### A quantum approach to population dynamics

Publication by Wout Merbis can be found here.

In recent years the field of quantum information has been the focus of great interest both from academia and from industry. The evolving development of the quantum computer has led to claims of ‘quantum supremacy’, but it also underlines the relevance of the question: *what kind of problems are quantum computers good at? *And, particularly fitting the broad remit of the NWA: *is it possible to look outside the domains of computer science or quantum chemistry and physics for interesting problems? *

A surprising new direction here could come from population dynamics, which can be highlighted with an example from epidemiological models of the spread of infectious disease. To model the spread of a disease through a population, one could take each individual to be in a specific state and assign rules for their interactions, creating a deterministic, agent-based model.

In the real world, there is always an uncertainty about the status of an outbreak. This uncertainty is active at the level of each individual. One does not know if they are infected until a test has been performed or clear symptoms appear. Is it possible to hardwire this uncertainty into the model? One way to do this is to use a concept familiar from quantum mechanics: the superposition of states. By presenting individuals as being in a superposition, we can also create entanglement between individuals. In this way we can start using the well-developed mathematical tools from quantum mechanics to create what could be called non-deterministic agent-based models, which yield *probabilities *for individuals to be infected.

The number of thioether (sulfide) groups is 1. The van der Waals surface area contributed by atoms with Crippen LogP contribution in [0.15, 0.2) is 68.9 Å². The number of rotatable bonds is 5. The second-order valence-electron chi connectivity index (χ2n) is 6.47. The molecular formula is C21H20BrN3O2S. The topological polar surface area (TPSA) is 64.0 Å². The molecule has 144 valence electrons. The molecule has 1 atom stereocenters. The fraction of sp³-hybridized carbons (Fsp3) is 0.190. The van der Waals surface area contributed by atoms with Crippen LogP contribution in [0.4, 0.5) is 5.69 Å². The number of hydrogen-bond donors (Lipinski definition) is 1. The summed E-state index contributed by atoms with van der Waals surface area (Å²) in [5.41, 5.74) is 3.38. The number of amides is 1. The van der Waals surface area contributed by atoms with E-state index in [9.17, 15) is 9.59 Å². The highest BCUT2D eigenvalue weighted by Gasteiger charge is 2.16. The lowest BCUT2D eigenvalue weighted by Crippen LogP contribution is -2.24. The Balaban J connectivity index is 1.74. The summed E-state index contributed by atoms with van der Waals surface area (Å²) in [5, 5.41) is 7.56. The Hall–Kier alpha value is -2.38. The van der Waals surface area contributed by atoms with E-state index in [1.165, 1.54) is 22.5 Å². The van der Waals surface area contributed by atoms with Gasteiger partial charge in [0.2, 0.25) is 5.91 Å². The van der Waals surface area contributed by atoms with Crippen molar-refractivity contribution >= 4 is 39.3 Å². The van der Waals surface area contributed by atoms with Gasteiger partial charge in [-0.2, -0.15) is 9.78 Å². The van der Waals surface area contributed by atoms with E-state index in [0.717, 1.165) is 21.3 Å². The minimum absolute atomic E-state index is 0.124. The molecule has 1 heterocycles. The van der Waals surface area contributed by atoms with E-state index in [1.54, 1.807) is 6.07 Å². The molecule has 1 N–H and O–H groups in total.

The purpose of this research is to explore the application of mathematical tools from many-body quantum systems and quantum field theory to problems in population dynamics. The ultimate goal is to develop a mathematical framework for the understanding of dynamical interacting populations as many-body quantum systems. Examples of tools which can be applied in this context are: the path integral formulation of quantum mechanics, tensor networks techniques to represent large tensors as products of matrices, and renormalization group methods.

Within the timeframe of 8 months that fits this funding instrument, an understanding of the SIR (**S**usceptible, **I**nfectious **R**ecovered) model of epidemiology as a quantum many-body system will be developed. Specifically, the spread of an infectious disease through a population will be modeled using the growth of operator size in a quantum chaotic system. There are already indications that this is possible for simpler models of epidemiology in relation to a well-known model in quantum many-body physics (see “Quantum Epidemiology: Operator Growth, Thermal Effects, and SYK”, Xiao-Liang Qi, Alexandre Streicher, *JHEP *08 (2019) 012) in which dualities between gravitational physics and SYK-type models of condensed matter physics are explored).

The proposed research direction would open up new avenues in both the fields of population dynamics and quantum information. It could lay the groundwork for developing a better understanding of the spread of quantum information through complex systems, such as the interaction networks within populations.

This project fits perfectly within the goals of NWA route 2 as it aims at establishing a dialogue between physics, mathematics and computer science in an area where aspects of emergence are investigated, as part of the Dutch Institute for Emergent Phenomena, DIEP.